Most federal law enforcement is organized under two massive and sprawling agencies. The Department of Justice includes the FBI, DEA, ATF, U.S. Marshal Service, Bureau of Prisons, and the Office of the Inspector General. The Department of Homeland Security oversees the Secret Service, Coast Guard, TSA, ICE, and Customs and Border Protection. That’s on top of the 18,000 local and state police departments that enforce the laws in America’s neighborhoods and on its streets and highways.

Today’s criminal justice system would be unrecognizable to early Americans, who lived in a world where law enforcement and the courts were informal and highly localized operations. In many cases, “justice” was dished out by townspeople who could be deputized with police powers by a lone sheriff or constable. Sometimes, justice was a violent and highly personal affair—even the aristocracy settled scores with formal pistol duels that were sanctioned by policy or custom.

Today, few topics are more heated and controversial than that of criminal justice. The American justice system provides due process and protections that are unheard of in much of the world. However, there are now—and have always been—gaping disparities in how those protections are applied based on factors like race and income. The legacy of decisions made by men in white wigs in the 18th century triggered civil unrest across the country in 2020.

Using a variety of historical and news sources, as well as government reports and data from advocacy groups, Stacker identified 50 critical moments in the history of the American justice system. The following is a condensed account of nearly 400 years of America’s attempts to protect its citizens, punish its criminals, and maintain social order through the enforcement of laws.

Boston was the first American city to organize community-based patrols known as night watches. New York and Philadelphia followed suit in 1658 and 1700. Sometimes backed up by professional constables, a group of volunteers walked and rode horses around town, looked for suspicious or unfamiliar people, and warned citizens of danger.

Before the Revolution, there was no unified American justice system. Each colony had its own laws, codes, punishments, procedures, and court systems. The Founding Fathers used the drafting of the Constitution as an opportunity to provide uniform laws and rights.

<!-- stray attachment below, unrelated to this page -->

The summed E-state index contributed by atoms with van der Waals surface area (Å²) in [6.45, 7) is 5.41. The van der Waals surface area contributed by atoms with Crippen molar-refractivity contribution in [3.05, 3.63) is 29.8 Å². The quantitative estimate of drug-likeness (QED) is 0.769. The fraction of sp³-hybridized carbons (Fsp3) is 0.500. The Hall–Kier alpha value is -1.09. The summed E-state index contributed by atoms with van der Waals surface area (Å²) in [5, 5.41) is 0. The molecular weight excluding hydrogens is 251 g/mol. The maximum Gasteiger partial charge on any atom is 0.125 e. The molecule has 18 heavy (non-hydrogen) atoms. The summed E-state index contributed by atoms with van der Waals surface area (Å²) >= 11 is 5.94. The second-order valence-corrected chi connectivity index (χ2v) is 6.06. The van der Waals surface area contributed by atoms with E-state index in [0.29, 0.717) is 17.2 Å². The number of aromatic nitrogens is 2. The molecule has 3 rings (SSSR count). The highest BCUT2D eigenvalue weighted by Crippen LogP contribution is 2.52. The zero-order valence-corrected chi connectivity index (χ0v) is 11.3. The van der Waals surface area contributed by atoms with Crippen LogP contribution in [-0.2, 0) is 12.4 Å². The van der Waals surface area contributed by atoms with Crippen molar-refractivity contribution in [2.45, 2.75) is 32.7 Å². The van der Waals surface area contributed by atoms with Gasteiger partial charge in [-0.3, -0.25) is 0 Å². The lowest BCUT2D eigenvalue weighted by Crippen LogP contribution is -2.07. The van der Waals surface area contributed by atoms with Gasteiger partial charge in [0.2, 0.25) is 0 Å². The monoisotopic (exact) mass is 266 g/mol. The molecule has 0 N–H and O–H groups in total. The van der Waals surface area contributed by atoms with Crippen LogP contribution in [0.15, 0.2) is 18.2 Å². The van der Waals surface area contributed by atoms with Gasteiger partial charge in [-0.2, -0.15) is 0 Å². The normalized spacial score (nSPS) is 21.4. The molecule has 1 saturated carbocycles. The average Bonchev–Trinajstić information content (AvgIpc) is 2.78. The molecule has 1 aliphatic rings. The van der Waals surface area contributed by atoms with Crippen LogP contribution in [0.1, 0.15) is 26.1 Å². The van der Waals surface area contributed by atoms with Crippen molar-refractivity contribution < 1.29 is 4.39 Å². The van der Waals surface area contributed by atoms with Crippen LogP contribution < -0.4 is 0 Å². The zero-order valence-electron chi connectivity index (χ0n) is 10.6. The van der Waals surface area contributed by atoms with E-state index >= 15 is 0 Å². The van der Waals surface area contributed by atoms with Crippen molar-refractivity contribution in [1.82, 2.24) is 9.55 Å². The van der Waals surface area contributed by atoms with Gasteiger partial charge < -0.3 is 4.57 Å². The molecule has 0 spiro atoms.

Prior to the 18th century, virtually all criminal sentences involved either fines, execution, or gruesome tortures like flogging, branding, and cutting off noses and ears. Primitive jails were built, but only to hold suspects awaiting trial or sentence—incarceration was not a punishment in and of itself. As an increasingly sensitive public grew weary of gory corporal punishments and frequent executions, prison time began to emerge as an alternative approach.

The first slave patrols were organized in South Carolina in 1704 and became an integral part of antebellum Southern society. Organized groups patrolled forests and roads looking for runaways, illegal gatherings, and contraband—but their primary purpose was to instill terror and deter slave revolts. After the Civil War, police departments and sheriffs’ offices across the South were modeled on slave patrols, and their ranks were frequently populated with former slave patrollers.

The protections American citizens can expect in the criminal justice system were put into writing in 1791 with the adoption of the Bill of Rights. The first 10 amendments to the Constitution guarantee specific rights and freedoms for the individual and set the rules for due process in the application of the law. They also, however, leave a lot open to interpretation with strikingly subjective language, particularly the Eighth Amendment, which forbids the state from imposing “excessive bail,” “excessive fines,” and “cruel and unusual punishment.”